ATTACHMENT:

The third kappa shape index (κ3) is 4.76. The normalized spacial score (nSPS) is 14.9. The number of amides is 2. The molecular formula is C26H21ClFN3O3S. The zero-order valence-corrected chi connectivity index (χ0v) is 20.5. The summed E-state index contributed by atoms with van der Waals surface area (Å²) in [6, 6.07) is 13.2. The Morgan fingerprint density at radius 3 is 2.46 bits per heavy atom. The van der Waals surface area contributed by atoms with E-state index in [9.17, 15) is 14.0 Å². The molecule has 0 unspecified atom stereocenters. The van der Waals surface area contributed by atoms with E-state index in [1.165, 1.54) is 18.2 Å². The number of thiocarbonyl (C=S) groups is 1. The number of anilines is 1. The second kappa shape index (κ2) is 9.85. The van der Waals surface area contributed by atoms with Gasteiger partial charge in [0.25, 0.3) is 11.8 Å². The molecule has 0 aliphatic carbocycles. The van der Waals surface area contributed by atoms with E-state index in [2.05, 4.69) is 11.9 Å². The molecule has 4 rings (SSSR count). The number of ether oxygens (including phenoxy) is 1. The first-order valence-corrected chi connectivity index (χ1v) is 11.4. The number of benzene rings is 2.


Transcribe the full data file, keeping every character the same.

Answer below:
The third kappa shape index (κ3) is 4.76. The normalized spacial score (nSPS) is 14.9. The number of amides is 2. The molecular formula is C26H21ClFN3O3S. The zero-order valence-corrected chi connectivity index (χ0v) is 20.5. The summed E-state index contributed by atoms with van der Waals surface area (Å²) in [6, 6.07) is 13.2. The Morgan fingerprint density at radius 3 is 2.46 bits per heavy atom. The van der Waals surface area contributed by atoms with E-state index in [9.17, 15) is 14.0 Å². The molecule has 0 unspecified atom stereocenters. The van der Waals surface area contributed by atoms with E-state index in [1.165, 1.54) is 18.2 Å². The number of thiocarbonyl (C=S) groups is 1. The number of anilines is 1. The second kappa shape index (κ2) is 9.85. The van der Waals surface area contributed by atoms with Gasteiger partial charge in [0.25, 0.3) is 11.8 Å². The molecule has 0 aliphatic carbocycles. The van der Waals surface area contributed by atoms with E-state index in [2.05, 4.69) is 11.9 Å². The molecule has 4 rings (SSSR count). The number of ether oxygens (including phenoxy) is 1. The first-order valence-corrected chi connectivity index (χ1v) is 11.4. The number of benzene rings is 2.